100_2739 BRecently I went to Lanzarote to do some research on the painter/politician Cesar Manrique as well as a spot of sunbathing.
I stayed at the Beatriz, outside Costa Teguise, and was given room 225.
How that number brings back memories!
My father was a GP. Perhaps because of his profession, he was inclined to spend as long as it took when meeting someone which meant that somewhere along his chain of  arranged meetings for the day, someone had to suffer.
As often as not that someone was me.
This may explain my obsession with punctuality – my own, not anyone else’s. I remember all too clearly the agony of waiting,  the nightmare dread, the sense of abandonment once the time for our meeting had passed without a sign of him.
Now, to avoid putting anyone else through that ordeal, I invariably arrive at least five minutes early for any appointment, no matter how important or unimportant. In fact I worry more about being on time than about the appointment itself, how I look, what I’m going to say, what sort of questions I might have to answer……
When I was ten I went with my father to Paris and on our last day there he arranged to meet me at 12 o’clock outside the main doors of Notre Dame. (All  this was way before the mobile phone came into being – one of the first presents I gave my daughter!)
Anyhow 12 o’clock came and twelve o’clock went.
No father.
Panic stations…..
At half past I started counting the number of people who passed me coming from the right,  having told myself that he would appear before I had even got as far as 30.
30 came and 30 went .
No father.
Should I leave the big doors and walk round  to see if he was waiting for me somewhere else? What if as soon as I wandered off, he arrived and went off looking for me? How would I get to the airport? Should I try explaining my problem to the gendarme who was standing with his back to me only a few yards away?
As well as counting I now filled my mind with how I would explain my problem to the gendarme. Excusez-moi, monsieur. J’ai perdu mon pere. Aidez-moi, s’il vous plait. Je suis…Je ne sais pas….Je pense que….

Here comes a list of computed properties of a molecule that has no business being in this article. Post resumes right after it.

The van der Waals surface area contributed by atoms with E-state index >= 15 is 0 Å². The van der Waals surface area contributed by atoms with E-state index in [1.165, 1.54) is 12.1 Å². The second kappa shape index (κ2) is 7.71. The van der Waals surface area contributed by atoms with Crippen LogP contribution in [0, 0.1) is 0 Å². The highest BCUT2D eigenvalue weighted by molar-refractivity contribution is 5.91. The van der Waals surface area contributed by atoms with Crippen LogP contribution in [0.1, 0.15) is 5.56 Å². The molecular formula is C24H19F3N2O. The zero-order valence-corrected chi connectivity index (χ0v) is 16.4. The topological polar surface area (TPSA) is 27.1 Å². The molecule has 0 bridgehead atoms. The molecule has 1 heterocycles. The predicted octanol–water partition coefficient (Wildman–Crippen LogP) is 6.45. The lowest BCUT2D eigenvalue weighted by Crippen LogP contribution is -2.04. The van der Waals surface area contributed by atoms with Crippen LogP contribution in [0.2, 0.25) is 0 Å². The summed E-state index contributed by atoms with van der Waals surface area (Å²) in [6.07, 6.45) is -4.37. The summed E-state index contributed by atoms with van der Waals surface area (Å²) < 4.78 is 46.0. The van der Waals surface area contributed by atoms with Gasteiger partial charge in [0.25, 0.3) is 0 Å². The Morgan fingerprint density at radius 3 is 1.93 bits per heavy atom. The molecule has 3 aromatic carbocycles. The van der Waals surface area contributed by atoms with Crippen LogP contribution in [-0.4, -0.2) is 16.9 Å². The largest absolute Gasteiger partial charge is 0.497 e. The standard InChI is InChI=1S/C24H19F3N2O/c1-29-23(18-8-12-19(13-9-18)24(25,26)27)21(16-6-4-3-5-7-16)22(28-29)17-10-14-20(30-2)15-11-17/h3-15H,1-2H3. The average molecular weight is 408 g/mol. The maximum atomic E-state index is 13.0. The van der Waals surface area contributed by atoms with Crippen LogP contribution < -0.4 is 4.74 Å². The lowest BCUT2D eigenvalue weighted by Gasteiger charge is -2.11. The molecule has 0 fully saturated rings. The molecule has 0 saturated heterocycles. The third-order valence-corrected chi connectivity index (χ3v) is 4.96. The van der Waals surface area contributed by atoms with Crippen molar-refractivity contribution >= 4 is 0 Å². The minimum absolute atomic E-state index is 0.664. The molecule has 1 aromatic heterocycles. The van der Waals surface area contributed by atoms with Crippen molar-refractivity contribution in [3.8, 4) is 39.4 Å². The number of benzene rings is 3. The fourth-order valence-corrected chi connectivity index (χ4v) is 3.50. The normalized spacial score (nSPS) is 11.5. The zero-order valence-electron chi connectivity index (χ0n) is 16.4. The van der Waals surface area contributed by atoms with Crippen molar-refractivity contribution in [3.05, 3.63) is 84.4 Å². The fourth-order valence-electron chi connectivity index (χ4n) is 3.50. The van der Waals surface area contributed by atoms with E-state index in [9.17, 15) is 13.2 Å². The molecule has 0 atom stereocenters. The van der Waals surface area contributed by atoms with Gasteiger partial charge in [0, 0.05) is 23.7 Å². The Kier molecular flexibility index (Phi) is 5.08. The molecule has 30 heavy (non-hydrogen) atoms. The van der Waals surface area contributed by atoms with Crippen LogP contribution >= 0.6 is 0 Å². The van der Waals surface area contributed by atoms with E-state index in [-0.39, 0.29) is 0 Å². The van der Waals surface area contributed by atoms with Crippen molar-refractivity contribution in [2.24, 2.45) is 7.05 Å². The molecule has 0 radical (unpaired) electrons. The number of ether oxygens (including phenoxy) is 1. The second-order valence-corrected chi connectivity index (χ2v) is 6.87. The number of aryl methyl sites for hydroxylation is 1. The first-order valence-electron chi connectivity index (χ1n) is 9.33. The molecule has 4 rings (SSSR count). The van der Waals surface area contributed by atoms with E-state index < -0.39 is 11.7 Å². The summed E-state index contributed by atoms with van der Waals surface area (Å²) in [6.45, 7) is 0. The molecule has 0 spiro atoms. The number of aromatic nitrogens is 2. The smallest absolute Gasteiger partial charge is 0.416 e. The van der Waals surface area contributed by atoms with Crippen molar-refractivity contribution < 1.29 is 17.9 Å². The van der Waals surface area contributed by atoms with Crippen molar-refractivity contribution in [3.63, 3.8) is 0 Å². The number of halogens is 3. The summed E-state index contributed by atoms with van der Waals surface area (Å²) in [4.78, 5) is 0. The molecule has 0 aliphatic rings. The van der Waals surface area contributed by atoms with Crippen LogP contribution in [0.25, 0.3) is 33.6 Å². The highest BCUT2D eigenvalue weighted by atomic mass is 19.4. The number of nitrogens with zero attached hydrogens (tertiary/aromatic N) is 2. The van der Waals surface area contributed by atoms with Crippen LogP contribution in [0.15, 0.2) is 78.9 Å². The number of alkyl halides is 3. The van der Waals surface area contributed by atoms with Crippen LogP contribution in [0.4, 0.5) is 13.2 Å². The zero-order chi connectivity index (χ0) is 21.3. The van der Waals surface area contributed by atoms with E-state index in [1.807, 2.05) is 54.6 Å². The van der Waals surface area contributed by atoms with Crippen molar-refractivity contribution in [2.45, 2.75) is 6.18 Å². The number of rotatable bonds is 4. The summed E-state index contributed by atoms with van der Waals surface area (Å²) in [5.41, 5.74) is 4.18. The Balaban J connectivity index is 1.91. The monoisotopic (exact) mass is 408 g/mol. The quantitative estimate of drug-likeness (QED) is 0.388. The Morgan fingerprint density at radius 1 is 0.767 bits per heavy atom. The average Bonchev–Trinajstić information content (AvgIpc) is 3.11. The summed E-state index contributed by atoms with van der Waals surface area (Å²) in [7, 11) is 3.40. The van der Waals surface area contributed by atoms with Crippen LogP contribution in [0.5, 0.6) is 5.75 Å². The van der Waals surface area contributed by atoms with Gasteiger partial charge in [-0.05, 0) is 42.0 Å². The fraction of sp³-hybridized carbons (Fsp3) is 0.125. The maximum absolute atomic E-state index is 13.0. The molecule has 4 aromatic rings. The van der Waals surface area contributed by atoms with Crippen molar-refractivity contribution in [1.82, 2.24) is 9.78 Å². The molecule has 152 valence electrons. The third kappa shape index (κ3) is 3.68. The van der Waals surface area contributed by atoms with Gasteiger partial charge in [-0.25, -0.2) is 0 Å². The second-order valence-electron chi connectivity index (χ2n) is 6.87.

If I stopped counting or stopped rehearsing my speech, I didn’t know how I would cope, what I   –
The gendarme wandered off, giving me a passing look.
What I would do, in Paris, abandoned, no money, no –
225      and there he was, not even hurrying, smiling his usual smile. There’s a little cafe near the Metro station where I used to sit with your mother and watch the world go by, he said. Fancy going there?
I nodded.

That was my father. And Paris? I’ve never been back.


Aber 6


”  …………………………… then on the shore
Of the wide world I stand alone, and think
Till love and fame to nothingness do sink.”

I had been to Iona

for my last birthday –

not to celebrate it

but to forget  it –

and felt quite uplifted  there

(nothing so grand or poetic

as in  Keats’   lines quoted above

but something of that looking-out-to-sea thing)

yes, felt quite at ease 

walking the beaches  Cadell used to paint,

white sand,

pink rock,

turquoise sea.

This year,

more adventurous,

to escape the birthday thing

I  flew for four hours

to far-off Lanzarote

and found there

some things you can’t escape 

memos of mortality.

Neither Out Far Nor In Deep

The little boy(holding tightly onto his father’s pinkie) has still to read Frost’s poem:

The people along the sand
All turn and look one way.
They turn their back on the land.
They look at the sea all day.

As long as it takes to pass
A ship keeps raising its hull;
The wetter ground like glass
Reflects a standing gull

The land may vary more;
But wherever the truth may be–
The water comes ashore,
And the people look at the sea.

They cannot look out far.
They cannot look in deep.
But when was that ever a bar
To any watch they keep?



While her boy friend

with three red vertebrae

repaired his rock-damaged foot,


finely focussed,

inwardly balanced,

the pretty lady with the long brown hair

precariously standing

on one shapely leg

on this so rapidly turning world

on a windy summer’s day

on a long languid Lanzarote beach

had the top of her head sliced off

by a clumsy photographer

but nevertheless

managed to

cling to

her dainty